By Joe Caponi, VARBusiness
2:46 PM EDT Wed. Jun. 20, 2007
In topics ranging from hand washing to monkey prostitution, Stephen Dubner brought the study of incentives to the VARBusiness 500 last week. Dubner, co-author of the best-selling business book, "Freakonomics: A Rogue Economist Explores The Hidden Side of Everything," spoke at the VARBusiness 500 awards dinner in New York.
"Economics is the study of incentives," Dubner began, but warned that determining which incentives work can be quite challenging, and requires "asking unpopular questions" to truly change behavior. "Unless you know how the world is working now, it's hard to change it," he stated.
Much of Dubner's talk revolved around the example of the efforts of Cedars-Sinai Medical Center in Los Angeles to cut down on patient illnesses and deaths caused by bacterial infections contracted in the hospital. The hospital's research had demonstrated that the most serious conduit for infections was the doctors themselves, and the hospital embarked on a number of initiatives to remind physicans to simply wash their hands between each patient.
"The doctor's self-reported hand hygiene rate was 74%," according to Dubner, but when nurses were asked to monitor doctor's behavior, they reported a mere 9% hand hygiene rate--causing the VARBusiness audience to gasp.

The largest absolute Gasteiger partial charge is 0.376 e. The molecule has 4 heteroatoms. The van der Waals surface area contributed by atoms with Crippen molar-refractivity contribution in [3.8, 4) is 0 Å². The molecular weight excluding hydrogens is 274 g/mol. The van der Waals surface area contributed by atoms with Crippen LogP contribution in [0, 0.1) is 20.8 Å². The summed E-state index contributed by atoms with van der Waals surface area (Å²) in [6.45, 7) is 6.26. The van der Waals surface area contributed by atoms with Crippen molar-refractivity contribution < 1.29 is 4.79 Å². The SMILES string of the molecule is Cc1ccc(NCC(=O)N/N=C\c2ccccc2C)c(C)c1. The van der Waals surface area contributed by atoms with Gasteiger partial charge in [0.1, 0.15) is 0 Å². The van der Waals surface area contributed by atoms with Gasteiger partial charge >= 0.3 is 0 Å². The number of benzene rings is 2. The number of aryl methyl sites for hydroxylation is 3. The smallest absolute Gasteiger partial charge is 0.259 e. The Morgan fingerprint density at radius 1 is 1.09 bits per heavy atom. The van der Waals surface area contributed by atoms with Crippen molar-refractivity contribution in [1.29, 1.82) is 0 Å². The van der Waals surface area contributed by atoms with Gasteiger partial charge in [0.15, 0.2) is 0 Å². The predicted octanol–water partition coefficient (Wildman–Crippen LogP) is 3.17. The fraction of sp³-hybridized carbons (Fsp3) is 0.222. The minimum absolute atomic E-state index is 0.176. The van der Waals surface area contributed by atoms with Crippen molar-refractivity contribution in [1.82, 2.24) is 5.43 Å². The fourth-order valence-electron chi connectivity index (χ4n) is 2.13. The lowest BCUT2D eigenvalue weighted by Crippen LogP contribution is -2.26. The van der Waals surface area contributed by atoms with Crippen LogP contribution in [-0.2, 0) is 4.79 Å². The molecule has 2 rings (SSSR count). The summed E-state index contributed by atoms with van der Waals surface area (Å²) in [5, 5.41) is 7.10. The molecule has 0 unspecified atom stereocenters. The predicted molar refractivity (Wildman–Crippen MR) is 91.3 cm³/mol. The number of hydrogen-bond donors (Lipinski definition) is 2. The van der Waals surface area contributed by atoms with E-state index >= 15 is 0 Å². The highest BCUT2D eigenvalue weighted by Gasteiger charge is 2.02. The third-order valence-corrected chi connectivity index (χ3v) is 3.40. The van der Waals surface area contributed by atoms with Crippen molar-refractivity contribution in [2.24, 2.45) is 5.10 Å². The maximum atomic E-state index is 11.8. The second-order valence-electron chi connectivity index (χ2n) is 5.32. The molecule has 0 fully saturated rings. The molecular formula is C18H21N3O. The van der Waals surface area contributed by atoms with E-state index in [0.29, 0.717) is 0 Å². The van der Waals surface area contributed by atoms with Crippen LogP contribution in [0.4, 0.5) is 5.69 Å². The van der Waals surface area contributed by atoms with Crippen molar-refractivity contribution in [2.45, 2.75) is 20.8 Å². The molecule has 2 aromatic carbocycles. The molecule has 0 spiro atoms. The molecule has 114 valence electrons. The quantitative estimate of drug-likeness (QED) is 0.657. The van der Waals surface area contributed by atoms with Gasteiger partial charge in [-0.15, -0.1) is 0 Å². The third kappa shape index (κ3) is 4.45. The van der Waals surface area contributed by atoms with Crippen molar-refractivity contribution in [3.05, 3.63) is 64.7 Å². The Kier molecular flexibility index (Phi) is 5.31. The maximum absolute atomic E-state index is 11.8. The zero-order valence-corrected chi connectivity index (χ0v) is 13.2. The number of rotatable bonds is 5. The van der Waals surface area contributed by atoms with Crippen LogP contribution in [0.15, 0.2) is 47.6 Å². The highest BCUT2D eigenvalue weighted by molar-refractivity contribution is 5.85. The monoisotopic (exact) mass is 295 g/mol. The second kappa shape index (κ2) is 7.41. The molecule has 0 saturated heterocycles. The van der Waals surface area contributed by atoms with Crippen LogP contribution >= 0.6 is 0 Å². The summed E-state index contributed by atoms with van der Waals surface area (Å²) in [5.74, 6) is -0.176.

"It's not that the doctors were deliberately lying, but there was definitely a perception gap," Dubner dryly noted.
A series of incentives were tested: memos; free hand sanitizer; a free-breakfast and psyching session; Starbucks gift cards; and more. Though the incentives were well received, and the doctors understood the stakes, none of the incentives managed to alter behavior over the long term.
What worked? Hospital executives cultured their own palm prints in large petri dishes. The resulting "orgy of pathogens" was photographed, and the image turned into the screen saver for the hospital's PCs. Regularly faced with the visual evidence of the dangers they faced, Dubner reported that the hospital was finally able to achieve its hygiene goals among its doctors.
The moral of the story, according to Dubner: "One: You never know where the best incentives will come from, and two: If you go to a hospital, the first thing to do is ask your doctor to wash his hands."
As for the monkeys: Dubner related some research done by Keith Chen, a Yale economist. In trying to understand human behavior--rational and irrational-- regarding money, he set about seeing what behaviors humans inherit from primates. To do so, he set about teaching monkeys the use of currency.
In a Yale lab, monkeys were taught to exchange coin tokens for their choice of different foods. Soon enough, the monkeys showed brand preferences, understood the nature of trade-offs, handled price spikes and generally displayed the same reactions as humans do.
By Joe Caponi, VARBusiness